Browne, leading Anders, Jan and the dogs, follows their trail, failing to catch them the first day when a group of wild pigs attack the dogs. The next day, the wilderness-wise Latimer rigs a crude booby trap that kills Jan. With Katie nearing exhaustion, Latimer contrives to double back, and when Browne and Anders find Jan's dead body, they realize that the aircraft has been left unguarded. Stopping for the night, Latimer starts to cover Katie with his jacket and finds that she wrote down the office address of Sight magazine as her own, proving that she had been truthful about her feelings.

They reach the hacienda just ahead of their pursuers and barricade themselves in the chapel. Anders pretends to negotiate with Latimer and shoots through the door. Latimer ridicules him and when Anders goes to bring workers to break down the door, he is forced to lock up the dogs to get their cooperation. Browne fears the fanatical Nazi and offers to shoot Anders if Latimer flies him to South America. Latimer refuses and uses the bullet hole in the door as a makeshift gun barrel for his lucky bullet, striking the primer with a chisel and fatally shooting Browne. Latimer and Katie take off in Browne's aircraft, killing Anders with the propeller when he tries to block their path. They manage to safely escape.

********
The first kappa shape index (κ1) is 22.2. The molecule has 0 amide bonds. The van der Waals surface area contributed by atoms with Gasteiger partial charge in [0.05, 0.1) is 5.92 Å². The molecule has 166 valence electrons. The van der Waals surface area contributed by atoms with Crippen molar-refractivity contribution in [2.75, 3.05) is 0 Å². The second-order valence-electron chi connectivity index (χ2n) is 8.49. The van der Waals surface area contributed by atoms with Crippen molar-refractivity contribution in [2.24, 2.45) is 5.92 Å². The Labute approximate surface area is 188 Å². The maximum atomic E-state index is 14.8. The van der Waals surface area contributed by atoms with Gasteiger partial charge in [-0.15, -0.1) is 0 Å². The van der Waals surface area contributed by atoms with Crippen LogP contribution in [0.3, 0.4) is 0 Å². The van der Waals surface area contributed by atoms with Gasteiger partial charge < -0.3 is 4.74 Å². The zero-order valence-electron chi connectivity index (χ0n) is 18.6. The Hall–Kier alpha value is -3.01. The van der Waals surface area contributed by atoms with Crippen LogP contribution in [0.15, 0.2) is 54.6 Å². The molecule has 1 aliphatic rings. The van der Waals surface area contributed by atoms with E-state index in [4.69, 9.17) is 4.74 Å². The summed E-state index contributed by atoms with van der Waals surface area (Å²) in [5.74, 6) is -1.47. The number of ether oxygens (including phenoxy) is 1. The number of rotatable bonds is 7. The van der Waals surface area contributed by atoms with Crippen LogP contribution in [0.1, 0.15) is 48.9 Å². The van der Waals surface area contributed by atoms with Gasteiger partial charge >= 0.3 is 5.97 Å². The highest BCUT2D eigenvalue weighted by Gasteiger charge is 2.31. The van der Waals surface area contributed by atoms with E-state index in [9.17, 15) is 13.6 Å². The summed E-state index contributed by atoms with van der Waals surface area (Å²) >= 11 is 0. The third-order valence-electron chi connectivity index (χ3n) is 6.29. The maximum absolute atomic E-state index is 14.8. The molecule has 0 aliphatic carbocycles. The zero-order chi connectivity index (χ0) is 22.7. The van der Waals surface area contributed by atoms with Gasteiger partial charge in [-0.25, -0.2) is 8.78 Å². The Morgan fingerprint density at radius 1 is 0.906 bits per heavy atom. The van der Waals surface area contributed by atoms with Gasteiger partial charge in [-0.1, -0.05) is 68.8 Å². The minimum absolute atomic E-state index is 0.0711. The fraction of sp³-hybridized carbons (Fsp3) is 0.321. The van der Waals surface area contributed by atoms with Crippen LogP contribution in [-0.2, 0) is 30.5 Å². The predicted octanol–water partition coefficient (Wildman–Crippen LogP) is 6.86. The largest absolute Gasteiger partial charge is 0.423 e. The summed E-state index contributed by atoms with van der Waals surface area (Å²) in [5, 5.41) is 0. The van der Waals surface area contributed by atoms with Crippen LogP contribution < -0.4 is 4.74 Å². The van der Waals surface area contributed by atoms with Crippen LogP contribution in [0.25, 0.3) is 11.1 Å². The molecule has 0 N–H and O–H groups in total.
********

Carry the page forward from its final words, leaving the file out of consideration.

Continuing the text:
Cast

Production

Run for the Sun was one of four films produced for United Artists release by a company owned by actress Jane Russell and her then husband, former NFL star Bob Waterfield. Originally Russell and Robert Mitchum were announced as stars. [5] Then Eva Marie Saint was going to play the female lead. [6]

Robert Wilder wrote the original script for Run for the Sun and Dudley Nichols was brought in to work on it.